D-Lib Magazine
December 2004

Volume 10 Number 12

ISSN 1082-9873

Authors in the December 2004 Issue of D-Lib Magazine

Eric Childress

Eric R. Childress is a Consulting Project Manager in OCLC Research, providing project management support for OCLC Research initiatives and serving as a contributing team member on selected research projects. An expert in metadata systems and standards, he has been active in the Association for Library Collections and Technical Services (ALCTS), the Program for Cooperative Cataloging (PCC), and the Dublin Core Metadata Initiative (DCMI), serving as chair, member, or liaison. Eric is a member of the editorial board and a columnist for the Journal of Internet Cataloging, and has contributed articles to other journals including LRTS and the VRA Bulletin.

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Portrait of Eric R. Childress

Michael Droettboom

Michael Droettboom has a Master's Degree in Computer Music Research from The Johns Hopkins University, where he studied with Ichiro Fujinaga. He currently works as a researcher at the Digital Knowledge Center, a research and development arm of the JHU library system, where he develops software for document image analysis. Michael is also an award-winning composer and classical vocalist. His trip to Barcelona for ISMIR 2004 doubled as his honeymoon.

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Carol Jean Godby

Carol Jean Godby is a Consulting Research Scientist in the Office of Research at OCLC Online Computer Library Center, Inc. Her primary responsibility at OCLC is to develop formal models of metadata processing, including translation, normalization, and enhancement; she has also led projects on automatic classification and terminology identification. Jean has a PhD in computational linguistics from the Ohio State University.

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Portrait of Carol Jean Godby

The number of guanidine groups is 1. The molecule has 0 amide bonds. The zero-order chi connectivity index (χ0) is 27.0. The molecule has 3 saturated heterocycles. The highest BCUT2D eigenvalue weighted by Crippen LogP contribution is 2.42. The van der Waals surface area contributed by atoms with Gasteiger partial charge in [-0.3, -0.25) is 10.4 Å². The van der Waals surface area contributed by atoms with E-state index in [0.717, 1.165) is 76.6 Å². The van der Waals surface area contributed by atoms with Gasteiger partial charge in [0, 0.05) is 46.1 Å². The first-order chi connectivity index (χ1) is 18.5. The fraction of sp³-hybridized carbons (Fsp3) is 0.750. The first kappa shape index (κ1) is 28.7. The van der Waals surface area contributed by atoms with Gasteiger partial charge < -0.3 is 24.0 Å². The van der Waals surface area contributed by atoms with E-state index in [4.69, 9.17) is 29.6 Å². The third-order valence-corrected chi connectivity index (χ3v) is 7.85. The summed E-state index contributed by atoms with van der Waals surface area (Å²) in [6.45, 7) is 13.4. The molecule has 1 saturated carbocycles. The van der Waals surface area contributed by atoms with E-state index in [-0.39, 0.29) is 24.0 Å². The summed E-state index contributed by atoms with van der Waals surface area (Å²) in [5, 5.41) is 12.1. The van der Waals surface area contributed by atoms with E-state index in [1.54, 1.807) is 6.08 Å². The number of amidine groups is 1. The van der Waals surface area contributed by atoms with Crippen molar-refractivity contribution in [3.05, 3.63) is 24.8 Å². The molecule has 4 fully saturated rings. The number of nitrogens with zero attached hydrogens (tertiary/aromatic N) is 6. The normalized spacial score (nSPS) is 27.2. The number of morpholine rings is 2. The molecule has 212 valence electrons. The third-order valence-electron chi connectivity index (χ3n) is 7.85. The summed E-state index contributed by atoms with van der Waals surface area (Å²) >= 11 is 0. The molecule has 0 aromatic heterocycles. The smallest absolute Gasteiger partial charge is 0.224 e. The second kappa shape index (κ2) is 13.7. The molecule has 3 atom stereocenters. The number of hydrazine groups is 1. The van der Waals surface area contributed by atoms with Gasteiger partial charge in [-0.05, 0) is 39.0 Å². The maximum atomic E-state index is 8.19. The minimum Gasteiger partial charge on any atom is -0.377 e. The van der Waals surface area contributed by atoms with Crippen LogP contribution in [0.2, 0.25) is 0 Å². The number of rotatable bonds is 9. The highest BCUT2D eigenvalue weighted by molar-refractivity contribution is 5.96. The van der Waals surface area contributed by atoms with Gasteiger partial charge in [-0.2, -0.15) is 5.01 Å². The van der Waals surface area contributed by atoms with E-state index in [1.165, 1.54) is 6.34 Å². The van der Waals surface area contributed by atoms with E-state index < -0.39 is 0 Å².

David Green

David Green is the principal of Knowledge Culture, <>, assisting cultural and academic organizations to maximize their digital resources and publishes the monthly Knowledge Culture News. From 1996 to 2003, he was the founding executive director of the National Initiative for a Networked Cultural Heritage (NINCH), that published the NINCH Guide to Good Practice in the Digital Representation & Management of Cultural Heritage Materials, co-organized an influential Computer Science & Humanities initiative, and produced the Copyright & Fair Use Town Meetings across the country (1997-2003).

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Tony Hammond

Tony Hammond works for the New Technology team at Nature Publishing Group (NPG). His primary focus is in the general area of description technologies and he has been actively involved in developing industry standards for network identifiers and metadata frameworks. He has had experience working on both sides of the scientific publishing information chain, from large scientific publishing houses to academic research centres. His background is in physics with astrophysics.

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Portrait of Tony Hammond

Timo Hannay

Timo Hannay is head of New Technology at Nature Publishing Group (NPG), publishers of Nature and other prominent scientific journals. He is responsible for applying new and emerging web technologies to provide enhanced functionality at and NPG's other websites. He holds a degree in biochemistry from Imperial College, London and a doctorate in neurophysiology from the University of Oxford.

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Carl Lagoze

Carl Lagoze is Senior Research Associate in Cornell Information Science. His research interests include new scholarly publishing models, content architectures, and information interoperability.

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Portrait of Carl Lagoze